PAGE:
Developed by Forest City as part of its massive Atlantic Yards project, its prefab modules were constructed by Full Stack Modular at the Brooklyn Navy Yard, currently the city’s only modular fabricator. (Most prefab factories are located outside major cities, where space and labor are cheaper.) The company, created in-house specifically for the project, later spun off from the developer.
In order to avoid factory-style uniformity, SHoP utilized a variety of materials, colors, patterns, unit types and fabrication techniques for each of the building’s three volumes, creating an intricate play of light, pattern, and …

A newly announced event should bring 11K+ students and educators, plus 200 buses, to Barclays Center on the morning of Wednesday, Sept. 26

Unmentioned in the Barclays Center September 2018 events calendar circulated to neighbors, a newly announced (if not booked) event should fill many seats in the arena on the morning of Wednesday, 9/26/18.

According to the announcement (in full at bottom):
WE Day, an unparalleled youth empowerment event, returns to New York to celebrate 19,000 youth and educators from across the Tri-State area for the second annual WE Day UN on September 26, 2018 at Barclays Center. Taking place during the conclusion of the 73rd United Nations General Assembly (UNGA), WE Day UN is held in partnership with UNAIDS and UN Global Compact and other UN agencies. WE Day UN will celebrate the year-round local and global acts of service taken by thousands of students from across the region. WE Day UN will stream live at 10:10 a.m. ET on September 26, 2018 at But the attendees will start arrive by 7 am, as noted below.

This is volunteerism backed by some serious corporate money, including Alls…

New building at Brooklyn Bridge Park, with middle-income emphasis, inspires cynicism about "affordable housing"

Eleven years ago, when Council Member de Blasio aimed at the 2009 Brooklyn Borough President race, he invited bloggers to a Park Slope coffee shop. Asked about affordable housing, he proposed a tiered approach, from the poorest, families under $20,000, to middle-income households.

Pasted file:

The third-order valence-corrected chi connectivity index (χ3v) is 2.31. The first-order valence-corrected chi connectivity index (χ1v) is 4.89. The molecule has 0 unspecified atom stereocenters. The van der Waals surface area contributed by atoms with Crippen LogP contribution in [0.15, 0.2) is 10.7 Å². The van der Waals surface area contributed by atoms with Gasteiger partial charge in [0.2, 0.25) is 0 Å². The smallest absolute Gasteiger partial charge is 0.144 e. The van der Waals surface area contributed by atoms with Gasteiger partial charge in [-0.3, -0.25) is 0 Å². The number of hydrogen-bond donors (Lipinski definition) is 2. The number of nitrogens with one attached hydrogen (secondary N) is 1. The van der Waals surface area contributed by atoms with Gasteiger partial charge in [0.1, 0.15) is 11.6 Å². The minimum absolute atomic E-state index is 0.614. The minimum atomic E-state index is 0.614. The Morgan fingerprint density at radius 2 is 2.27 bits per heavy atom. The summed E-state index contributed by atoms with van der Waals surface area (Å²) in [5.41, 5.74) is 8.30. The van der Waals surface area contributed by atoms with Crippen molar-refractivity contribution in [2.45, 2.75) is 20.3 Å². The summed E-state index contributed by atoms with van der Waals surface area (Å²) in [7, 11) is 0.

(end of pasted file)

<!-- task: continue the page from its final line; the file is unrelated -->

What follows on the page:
Should those earning six figures get subsidized housing?

"Definitely below six figures," he responded.

Well, that's changed, partly because incomes have risen--leaving the truly needy even farther behind--and because lower-income units require more subsidy. Area Median Income (AMI), the base from which a percentage is applied--80% and lower is technically low-income--has risen: 100% of 2018 AMI is $104,300.

Consider the example of "100% affordable" 535 Carlton, with half the units for households earning up to 165% of AMI--affordable but tough to rent, with two months free on some leases--which de Blasio hailed.

At Brooklyn Bridge Park

Now come 100 new affordable units at 15 Bridge Park…

"Status Cuo-mo," Tish James's rise to AG nominee, and other election takeaways

In a race that pushed incumbent Gov. Andrew Cuomo to his left and highlighted challenger Cynthia Nixon's criticism of Cuomo's stewardship of the subway system, Cuomo, riding a huge war chest, soundly defeated Nixon in yesterday's Democratic primary election, likely a path to victory in the November general election.

In other words, "Status Cuo-Mo," as the Daily News cover "wood" put it. And that would be the status quo for New York State's stewardship of Atlantic Yards/Pacific Park, via the state-controlled Empire State Development, which likely will remain deferential to the developer's desires. Not that ESD oversight became a campaign issue.

Not status quo was the defeat of most Democratic Senators who were in the breakaway Independent Democratic Conference, including Brooklyn's Jesse Hamilton, who represents a broad district that includes part of Prospect Heights.

The AG race

In a surprise to some, especially those reading the clearly fla…